Datacentre operator Telehouse is to pioneer heat exchange technology to reduce the carbon footprint of its latest datacentre.
The £80m Telehouse West site will offset the carbon footprint of its nine-storey datacentre at the East India Docks by exporting waste heat for use in nearby homes and businesses.
Telehouse says it will be able to save up to 1,110 tonnes of CO2 emissions a year and provide up to nine megawatts of power for the local neighbourhood. The energy savings is equivalent to boiling 3,000 kettles continuously.
The site is the first datacentre to be built under new building requirements issued by the Major of London. It recognises that the disposal of waste heat from cooling systems is one of the most significant sustainability issues facing datacentres.
Due to go operational in 2010, the datacentre facility will provide 4,625 square metres of secure storage space for UK businesses.
Martyn Bishop, senior technical director at WSP Buildings, which is managing the project, decided against using solar panels to generate power at the site. It would take 20 years for a solar array to pay for itself, he says.
But because the new building regulations state that all new buildings must incorporate some aspect of solar energy, Bishop will install a small array at Telehouse West, which will be used to power signs and electric vehicles on site.
Instead, the main energy savings will come from the water cooling system. Water leaving the datacentre is six degrees celsius higher than the water coming in. Given the large volume of water passing through Telehouse West, Bishop says any new development near the site could tap into the water supply to provide heat or generate electricity.
"Telehouse West is offering a connection at its boundary allowing other sites to connect to the waste water supply. This is being promoted by GLA."
If Telehouse is successful in delivering the waste energy from its datacentre back to the local community, it will be the first example of a private hosting company putting energy back onto the grid, for consumers, says Rakesh Kumar, Gartner vice-president.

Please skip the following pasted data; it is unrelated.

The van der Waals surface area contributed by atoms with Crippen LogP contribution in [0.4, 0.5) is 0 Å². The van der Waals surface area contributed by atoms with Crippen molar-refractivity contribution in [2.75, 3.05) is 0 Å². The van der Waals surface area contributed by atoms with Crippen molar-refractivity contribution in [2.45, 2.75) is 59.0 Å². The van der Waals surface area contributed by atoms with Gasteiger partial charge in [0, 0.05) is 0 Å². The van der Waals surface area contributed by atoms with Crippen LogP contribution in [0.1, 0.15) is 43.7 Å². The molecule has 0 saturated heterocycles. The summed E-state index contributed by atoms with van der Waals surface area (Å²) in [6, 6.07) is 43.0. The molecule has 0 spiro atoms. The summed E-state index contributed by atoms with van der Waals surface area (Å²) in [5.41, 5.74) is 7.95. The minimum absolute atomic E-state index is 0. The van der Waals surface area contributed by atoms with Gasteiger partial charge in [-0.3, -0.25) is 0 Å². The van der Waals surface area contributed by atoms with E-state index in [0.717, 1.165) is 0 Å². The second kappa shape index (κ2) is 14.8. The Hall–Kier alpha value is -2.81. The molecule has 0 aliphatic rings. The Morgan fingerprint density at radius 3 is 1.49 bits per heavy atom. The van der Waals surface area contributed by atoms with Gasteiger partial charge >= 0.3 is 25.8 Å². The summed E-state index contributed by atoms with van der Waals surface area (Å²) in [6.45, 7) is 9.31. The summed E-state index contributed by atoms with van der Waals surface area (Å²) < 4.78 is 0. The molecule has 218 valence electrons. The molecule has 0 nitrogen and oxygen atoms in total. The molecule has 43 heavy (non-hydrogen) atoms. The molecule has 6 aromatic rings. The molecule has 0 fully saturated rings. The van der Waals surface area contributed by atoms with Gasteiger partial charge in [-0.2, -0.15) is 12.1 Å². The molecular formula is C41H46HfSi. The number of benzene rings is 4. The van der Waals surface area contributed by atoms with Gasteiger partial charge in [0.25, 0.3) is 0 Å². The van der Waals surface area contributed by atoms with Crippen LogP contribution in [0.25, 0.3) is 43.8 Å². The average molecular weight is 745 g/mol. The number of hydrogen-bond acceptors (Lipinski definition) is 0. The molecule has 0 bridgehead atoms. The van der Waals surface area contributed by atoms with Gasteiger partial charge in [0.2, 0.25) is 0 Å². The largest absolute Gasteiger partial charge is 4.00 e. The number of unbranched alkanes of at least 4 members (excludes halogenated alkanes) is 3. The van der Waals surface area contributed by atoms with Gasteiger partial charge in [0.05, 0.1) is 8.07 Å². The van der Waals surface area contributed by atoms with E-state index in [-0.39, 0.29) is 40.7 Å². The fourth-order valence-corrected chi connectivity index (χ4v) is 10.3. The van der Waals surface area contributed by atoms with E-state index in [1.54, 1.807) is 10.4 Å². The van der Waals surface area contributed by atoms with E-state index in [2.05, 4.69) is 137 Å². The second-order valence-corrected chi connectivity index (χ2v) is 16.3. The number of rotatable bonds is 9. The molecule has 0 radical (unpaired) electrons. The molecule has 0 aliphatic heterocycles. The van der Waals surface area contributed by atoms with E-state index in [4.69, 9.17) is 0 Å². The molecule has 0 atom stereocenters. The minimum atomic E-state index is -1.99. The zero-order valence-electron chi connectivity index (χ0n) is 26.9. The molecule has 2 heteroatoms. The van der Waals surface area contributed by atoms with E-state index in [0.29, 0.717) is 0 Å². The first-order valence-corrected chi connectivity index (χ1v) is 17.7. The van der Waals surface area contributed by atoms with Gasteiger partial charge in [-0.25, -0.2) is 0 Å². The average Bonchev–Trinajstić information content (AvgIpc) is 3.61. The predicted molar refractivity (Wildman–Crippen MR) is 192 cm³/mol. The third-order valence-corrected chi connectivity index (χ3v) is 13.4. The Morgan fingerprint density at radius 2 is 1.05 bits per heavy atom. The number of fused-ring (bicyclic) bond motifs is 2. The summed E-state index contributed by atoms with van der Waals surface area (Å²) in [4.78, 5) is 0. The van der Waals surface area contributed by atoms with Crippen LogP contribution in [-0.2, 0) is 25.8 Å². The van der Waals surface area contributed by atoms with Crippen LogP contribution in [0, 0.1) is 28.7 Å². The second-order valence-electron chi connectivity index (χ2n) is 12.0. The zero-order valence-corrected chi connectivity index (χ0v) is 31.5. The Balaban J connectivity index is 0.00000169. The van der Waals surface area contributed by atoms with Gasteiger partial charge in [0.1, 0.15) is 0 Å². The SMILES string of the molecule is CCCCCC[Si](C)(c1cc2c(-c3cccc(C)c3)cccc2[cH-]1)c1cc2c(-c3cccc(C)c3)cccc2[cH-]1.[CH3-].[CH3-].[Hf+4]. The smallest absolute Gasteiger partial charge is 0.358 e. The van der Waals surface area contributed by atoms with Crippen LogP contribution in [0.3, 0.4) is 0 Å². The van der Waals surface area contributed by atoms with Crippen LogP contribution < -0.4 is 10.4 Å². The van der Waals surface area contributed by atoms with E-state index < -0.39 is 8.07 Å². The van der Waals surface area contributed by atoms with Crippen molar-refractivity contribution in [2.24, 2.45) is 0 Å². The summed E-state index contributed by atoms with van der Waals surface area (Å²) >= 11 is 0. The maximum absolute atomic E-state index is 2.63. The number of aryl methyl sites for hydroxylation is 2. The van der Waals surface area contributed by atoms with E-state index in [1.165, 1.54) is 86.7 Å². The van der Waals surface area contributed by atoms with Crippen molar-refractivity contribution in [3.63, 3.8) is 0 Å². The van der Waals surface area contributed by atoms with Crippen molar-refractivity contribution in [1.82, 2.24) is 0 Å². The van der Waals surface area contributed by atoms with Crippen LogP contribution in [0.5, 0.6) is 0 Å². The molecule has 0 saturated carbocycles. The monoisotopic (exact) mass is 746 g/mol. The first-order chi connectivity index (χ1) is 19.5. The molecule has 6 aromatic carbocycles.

"This is the way of the future. We need more collaboration so that private companies taking energy from the grid, can put energy back in. Datacentres need to be designed in such a way that when they have excess energy it is filtered back into the grid," he says.
"I expect to see more sites using heat exchanges, alternative energy sources among other technologies to enable them to get energy back into the grid." .
London energy emission building regulation
All new developments in London will need to demonstrate that their heating, cooling and power systems have been selected to minimise carbon dioxide emissions, under new building regulations from the Mayor of London.
The regulations call for builders to use natural cooling methods, rather than air conditioning, as far as possible, including ventilation, summer shading and vegetation.
Developments should evaluate combined cooling, heat, and power (CCHP) and combined heat and power (CHP) systems and solar panels.
For more information see: London Plan, 4A.6 Decentralised energy document.
Read more on IT efficiency and sustainability
Telehouse’s takeover of Thomson Reuters Docklands datacentre brings more colo capacity to London
Decarbonising datacentres: Turning the hot air about heat reuse into real-life use cases
How to beat the heat: What can datacentre operators do to meet emissions targets?
Underwater datacentres: Is the industry at risk of sweeping its climate problems into the sea?